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Scientists Assess Impacts of Bioluminescent Algae on Chesapeake Bay Fisheries

Published on: 09/09/2015
Primary Contact(s): marc.suddleson@noaa.gov

Around mid-August, a bloom of the dinoflagellate Alexandrium monilatum appeared in lower Chesapeake Bay and its tidal tributaries. It is unclear whether the bloom originated there or was carried there by currents. Since it first appeared in the York River and at the oceanfront off Sandbridge Beach, the bloom has been observed miles into lower Chesapeake Bay, in the lower James River and its tributaries (the Lafayette and Elizabeth Rivers), and in the Lynnhaven River in Virginia. The region has never experienced such an extensive bloom of this species, which is receiving additional attention because of its bioluminescence.

Bioluminescent A. monilatum bloom along shore of the Elizabeth River, Virginia, August 2015. Credit Jeff Robertson and Rachel Petet, ODU

Bioluminescent Alexandrium monilatum bloom along shore of the Elizabeth River in Virginia (August 2015). Credit: Jeff Robertson and Rachel Petet, ODU.

A. monilatum has no known human health impacts, but its appearance has raised concerns among bay hatcheries and restoration programs as it can produce a toxin that is lethal to fish and shellfish. Crab and small fish kills have been reported, as have high mortalities of oysters from several growers around the York River, but a link to the bloom has yet to be established.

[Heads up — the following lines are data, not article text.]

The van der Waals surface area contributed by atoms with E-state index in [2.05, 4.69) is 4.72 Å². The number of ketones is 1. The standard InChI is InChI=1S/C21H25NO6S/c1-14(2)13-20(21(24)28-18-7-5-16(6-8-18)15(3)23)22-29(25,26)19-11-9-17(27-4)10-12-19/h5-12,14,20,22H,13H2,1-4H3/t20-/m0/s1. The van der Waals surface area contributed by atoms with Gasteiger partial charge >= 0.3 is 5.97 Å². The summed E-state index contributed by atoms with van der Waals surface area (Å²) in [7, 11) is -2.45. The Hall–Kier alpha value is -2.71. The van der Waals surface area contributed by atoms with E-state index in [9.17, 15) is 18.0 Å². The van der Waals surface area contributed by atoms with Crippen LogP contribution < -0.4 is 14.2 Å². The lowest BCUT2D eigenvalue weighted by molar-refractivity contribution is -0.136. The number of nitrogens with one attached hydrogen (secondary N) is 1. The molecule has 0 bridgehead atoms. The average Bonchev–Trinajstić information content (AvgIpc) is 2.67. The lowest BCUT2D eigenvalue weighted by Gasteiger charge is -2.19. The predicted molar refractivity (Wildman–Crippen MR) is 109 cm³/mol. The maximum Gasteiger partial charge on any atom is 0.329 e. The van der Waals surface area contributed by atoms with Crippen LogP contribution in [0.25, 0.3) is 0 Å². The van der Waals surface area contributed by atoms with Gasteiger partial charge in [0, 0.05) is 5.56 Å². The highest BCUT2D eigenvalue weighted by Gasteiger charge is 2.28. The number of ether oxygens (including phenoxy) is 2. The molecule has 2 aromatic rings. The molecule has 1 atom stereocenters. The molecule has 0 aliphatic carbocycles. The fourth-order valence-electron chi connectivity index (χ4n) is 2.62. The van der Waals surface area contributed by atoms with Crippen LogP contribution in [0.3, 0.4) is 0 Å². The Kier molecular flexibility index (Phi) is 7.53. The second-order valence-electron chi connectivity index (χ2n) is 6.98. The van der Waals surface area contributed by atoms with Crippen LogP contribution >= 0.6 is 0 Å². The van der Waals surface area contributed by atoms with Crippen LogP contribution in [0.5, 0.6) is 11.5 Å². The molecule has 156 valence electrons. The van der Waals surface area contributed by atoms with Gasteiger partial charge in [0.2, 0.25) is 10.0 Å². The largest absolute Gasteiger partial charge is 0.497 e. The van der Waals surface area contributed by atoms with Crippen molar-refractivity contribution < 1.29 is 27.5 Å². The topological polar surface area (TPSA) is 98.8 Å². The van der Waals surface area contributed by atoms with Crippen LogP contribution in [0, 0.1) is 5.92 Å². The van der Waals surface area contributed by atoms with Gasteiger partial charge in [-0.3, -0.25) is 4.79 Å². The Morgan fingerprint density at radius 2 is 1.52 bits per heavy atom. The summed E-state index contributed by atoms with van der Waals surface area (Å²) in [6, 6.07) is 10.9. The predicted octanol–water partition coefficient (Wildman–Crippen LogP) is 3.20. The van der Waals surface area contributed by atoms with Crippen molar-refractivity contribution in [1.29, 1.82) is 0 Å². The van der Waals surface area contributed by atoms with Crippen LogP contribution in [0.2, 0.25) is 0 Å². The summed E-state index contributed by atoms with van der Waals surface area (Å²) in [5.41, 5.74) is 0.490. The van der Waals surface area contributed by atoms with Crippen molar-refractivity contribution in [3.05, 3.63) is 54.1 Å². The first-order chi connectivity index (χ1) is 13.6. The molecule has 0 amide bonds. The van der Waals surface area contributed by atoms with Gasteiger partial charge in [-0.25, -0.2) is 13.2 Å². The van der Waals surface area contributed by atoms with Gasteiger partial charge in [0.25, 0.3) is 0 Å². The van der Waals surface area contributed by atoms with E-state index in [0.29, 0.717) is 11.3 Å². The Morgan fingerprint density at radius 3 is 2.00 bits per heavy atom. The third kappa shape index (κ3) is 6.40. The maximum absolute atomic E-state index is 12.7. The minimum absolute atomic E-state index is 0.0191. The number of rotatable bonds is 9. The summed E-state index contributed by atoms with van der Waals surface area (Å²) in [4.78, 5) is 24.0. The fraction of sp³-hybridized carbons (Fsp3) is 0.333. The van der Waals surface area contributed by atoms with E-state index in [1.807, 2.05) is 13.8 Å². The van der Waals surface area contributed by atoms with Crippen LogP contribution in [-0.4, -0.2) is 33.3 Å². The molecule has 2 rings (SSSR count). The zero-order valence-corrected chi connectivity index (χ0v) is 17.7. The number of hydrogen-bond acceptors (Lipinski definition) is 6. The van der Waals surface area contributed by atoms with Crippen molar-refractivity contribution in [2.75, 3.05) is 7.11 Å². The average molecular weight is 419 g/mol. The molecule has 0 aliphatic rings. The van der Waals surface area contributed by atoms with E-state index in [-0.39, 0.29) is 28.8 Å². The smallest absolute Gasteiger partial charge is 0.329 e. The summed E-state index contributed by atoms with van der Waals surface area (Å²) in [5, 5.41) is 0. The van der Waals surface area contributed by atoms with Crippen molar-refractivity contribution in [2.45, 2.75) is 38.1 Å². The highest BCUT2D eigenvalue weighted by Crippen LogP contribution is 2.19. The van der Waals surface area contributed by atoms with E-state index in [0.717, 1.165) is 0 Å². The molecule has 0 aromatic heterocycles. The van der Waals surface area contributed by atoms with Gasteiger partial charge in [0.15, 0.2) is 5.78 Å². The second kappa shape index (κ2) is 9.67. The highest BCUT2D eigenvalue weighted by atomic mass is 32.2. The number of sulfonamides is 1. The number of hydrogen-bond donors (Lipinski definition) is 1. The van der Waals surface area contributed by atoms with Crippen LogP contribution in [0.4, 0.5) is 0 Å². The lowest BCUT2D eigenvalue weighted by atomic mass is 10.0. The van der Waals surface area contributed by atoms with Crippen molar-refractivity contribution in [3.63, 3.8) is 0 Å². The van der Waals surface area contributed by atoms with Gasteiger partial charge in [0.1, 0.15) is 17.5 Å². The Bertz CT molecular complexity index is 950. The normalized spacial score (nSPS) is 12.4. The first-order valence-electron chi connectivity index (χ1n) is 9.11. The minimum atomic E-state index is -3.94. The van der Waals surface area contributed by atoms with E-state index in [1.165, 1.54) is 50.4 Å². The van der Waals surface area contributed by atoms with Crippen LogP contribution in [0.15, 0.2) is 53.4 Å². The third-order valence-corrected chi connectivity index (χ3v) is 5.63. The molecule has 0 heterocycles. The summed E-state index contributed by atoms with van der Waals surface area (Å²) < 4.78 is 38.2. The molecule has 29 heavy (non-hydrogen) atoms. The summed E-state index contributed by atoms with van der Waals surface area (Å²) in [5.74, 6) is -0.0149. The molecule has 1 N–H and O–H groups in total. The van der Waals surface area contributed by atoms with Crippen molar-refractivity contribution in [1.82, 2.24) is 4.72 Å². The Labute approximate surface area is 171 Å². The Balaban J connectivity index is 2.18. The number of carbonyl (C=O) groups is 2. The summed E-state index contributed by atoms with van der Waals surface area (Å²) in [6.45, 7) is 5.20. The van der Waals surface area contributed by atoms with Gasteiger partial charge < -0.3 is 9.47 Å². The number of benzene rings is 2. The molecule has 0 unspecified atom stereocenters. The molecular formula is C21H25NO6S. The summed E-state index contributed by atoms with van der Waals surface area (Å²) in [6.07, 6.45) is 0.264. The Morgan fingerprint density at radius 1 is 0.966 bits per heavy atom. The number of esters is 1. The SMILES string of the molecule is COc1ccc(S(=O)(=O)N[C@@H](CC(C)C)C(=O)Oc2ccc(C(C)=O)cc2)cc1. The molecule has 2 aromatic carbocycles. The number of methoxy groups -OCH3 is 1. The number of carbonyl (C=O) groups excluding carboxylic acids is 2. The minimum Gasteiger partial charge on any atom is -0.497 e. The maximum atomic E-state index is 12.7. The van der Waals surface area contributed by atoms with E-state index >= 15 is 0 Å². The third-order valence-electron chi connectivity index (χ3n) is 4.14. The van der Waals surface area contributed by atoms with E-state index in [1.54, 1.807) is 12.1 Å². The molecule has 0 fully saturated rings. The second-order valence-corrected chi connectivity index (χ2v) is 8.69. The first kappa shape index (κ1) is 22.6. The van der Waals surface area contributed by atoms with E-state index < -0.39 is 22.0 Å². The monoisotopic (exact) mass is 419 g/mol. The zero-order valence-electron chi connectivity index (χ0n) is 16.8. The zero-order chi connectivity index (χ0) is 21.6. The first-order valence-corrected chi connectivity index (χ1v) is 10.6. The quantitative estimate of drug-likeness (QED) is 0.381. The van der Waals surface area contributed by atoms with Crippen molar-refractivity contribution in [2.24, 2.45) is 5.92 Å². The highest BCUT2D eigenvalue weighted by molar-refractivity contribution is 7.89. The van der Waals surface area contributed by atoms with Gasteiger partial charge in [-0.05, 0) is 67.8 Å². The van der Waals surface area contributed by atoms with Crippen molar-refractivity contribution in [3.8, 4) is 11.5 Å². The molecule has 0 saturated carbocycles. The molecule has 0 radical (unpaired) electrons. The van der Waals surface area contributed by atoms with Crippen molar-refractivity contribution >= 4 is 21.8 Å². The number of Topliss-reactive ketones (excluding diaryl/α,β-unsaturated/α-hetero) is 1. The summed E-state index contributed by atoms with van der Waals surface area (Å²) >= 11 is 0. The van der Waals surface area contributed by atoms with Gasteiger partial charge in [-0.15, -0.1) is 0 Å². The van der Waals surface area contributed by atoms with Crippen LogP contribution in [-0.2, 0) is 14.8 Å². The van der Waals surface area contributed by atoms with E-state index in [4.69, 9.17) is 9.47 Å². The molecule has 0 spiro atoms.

: Alexandrium monilatum under a light microscope collected off Virginia Beach oceanfront in Sandbridge. Credit Todd Egerton, ODU

Microscopic view of Alexandrium monilatum collected from the coastalwaters of Sandbridge Beach, Virginia. Credit: Todd Egerton, ODU.

an aerial view

Aerial view of A. monilatum bloom in Sarah’s Creek, near mouth of the York River in Virginia (August 2015). Credit: Wolf Vogelbein, VIMS.

The NCCOS Event Response Program is funding an effort led by investigators at Old Dominion University (ODU)to assess the biotoxcity of the bloom. Scientists arecollecting bloom water samples to isolate and culture the species anddetermine potential bloom toxicity using bioassays on juvenile sheepshead minnows, blue crab larvae, and juvenile oysters. ODU scientists are coordinating with researchers from the Virginia Institute of Marine Science’s (VIMS) Department of Aquatic Health Sciences, who are also monitoring the bloom. The research team plans to share their findings with NCCOS, the Hampton Roads Sanitation District,state agencies, and other stakeholders via the Virginia Harmful Algal Bloom Task Force communications network.

For more information, contact Marc.Suddleson@noaa.gov.

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